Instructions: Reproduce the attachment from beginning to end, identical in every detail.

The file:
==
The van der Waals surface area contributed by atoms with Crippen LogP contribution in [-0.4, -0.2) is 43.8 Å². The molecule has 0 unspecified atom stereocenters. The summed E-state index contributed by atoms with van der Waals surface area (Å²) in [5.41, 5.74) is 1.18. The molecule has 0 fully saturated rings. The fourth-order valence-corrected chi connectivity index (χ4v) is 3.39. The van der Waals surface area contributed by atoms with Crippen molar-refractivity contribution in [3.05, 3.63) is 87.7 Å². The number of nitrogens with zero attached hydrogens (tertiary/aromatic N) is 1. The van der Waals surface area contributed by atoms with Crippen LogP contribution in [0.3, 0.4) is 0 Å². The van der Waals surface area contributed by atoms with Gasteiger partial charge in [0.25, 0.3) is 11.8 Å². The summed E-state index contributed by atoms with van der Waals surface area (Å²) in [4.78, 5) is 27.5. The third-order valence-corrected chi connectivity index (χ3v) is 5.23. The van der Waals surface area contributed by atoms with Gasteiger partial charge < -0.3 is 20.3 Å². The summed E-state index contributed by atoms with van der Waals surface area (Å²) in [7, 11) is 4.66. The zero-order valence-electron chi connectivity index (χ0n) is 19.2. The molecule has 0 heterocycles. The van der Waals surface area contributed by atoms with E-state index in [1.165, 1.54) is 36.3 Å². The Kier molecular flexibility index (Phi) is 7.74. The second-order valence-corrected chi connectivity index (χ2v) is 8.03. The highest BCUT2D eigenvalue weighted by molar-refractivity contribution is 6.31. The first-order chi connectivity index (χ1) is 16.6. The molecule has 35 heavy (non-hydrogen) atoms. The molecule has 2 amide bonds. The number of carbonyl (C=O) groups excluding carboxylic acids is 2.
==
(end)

The van der Waals surface area contributed by atoms with Crippen LogP contribution in [-0.4, -0.2) is 43.8 Å². The molecule has 0 unspecified atom stereocenters. The summed E-state index contributed by atoms with van der Waals surface area (Å²) in [5.41, 5.74) is 1.18. The molecule has 0 fully saturated rings. The fourth-order valence-corrected chi connectivity index (χ4v) is 3.39. The van der Waals surface area contributed by atoms with Crippen molar-refractivity contribution in [3.05, 3.63) is 87.7 Å². The number of nitrogens with zero attached hydrogens (tertiary/aromatic N) is 1. The van der Waals surface area contributed by atoms with Crippen LogP contribution in [0.3, 0.4) is 0 Å². The van der Waals surface area contributed by atoms with Gasteiger partial charge in [0.25, 0.3) is 11.8 Å². The summed E-state index contributed by atoms with van der Waals surface area (Å²) in [4.78, 5) is 27.5. The third-order valence-corrected chi connectivity index (χ3v) is 5.23. The van der Waals surface area contributed by atoms with Gasteiger partial charge < -0.3 is 20.3 Å². The summed E-state index contributed by atoms with van der Waals surface area (Å²) in [7, 11) is 4.66. The zero-order valence-electron chi connectivity index (χ0n) is 19.2. The molecule has 0 heterocycles. The van der Waals surface area contributed by atoms with E-state index in [1.165, 1.54) is 36.3 Å². The Kier molecular flexibility index (Phi) is 7.74. The second-order valence-corrected chi connectivity index (χ2v) is 8.03. The highest BCUT2D eigenvalue weighted by molar-refractivity contribution is 6.31. The first-order chi connectivity index (χ1) is 16.6. The molecule has 35 heavy (non-hydrogen) atoms. The molecule has 2 amide bonds. The number of carbonyl (C=O) groups excluding carboxylic acids is 2.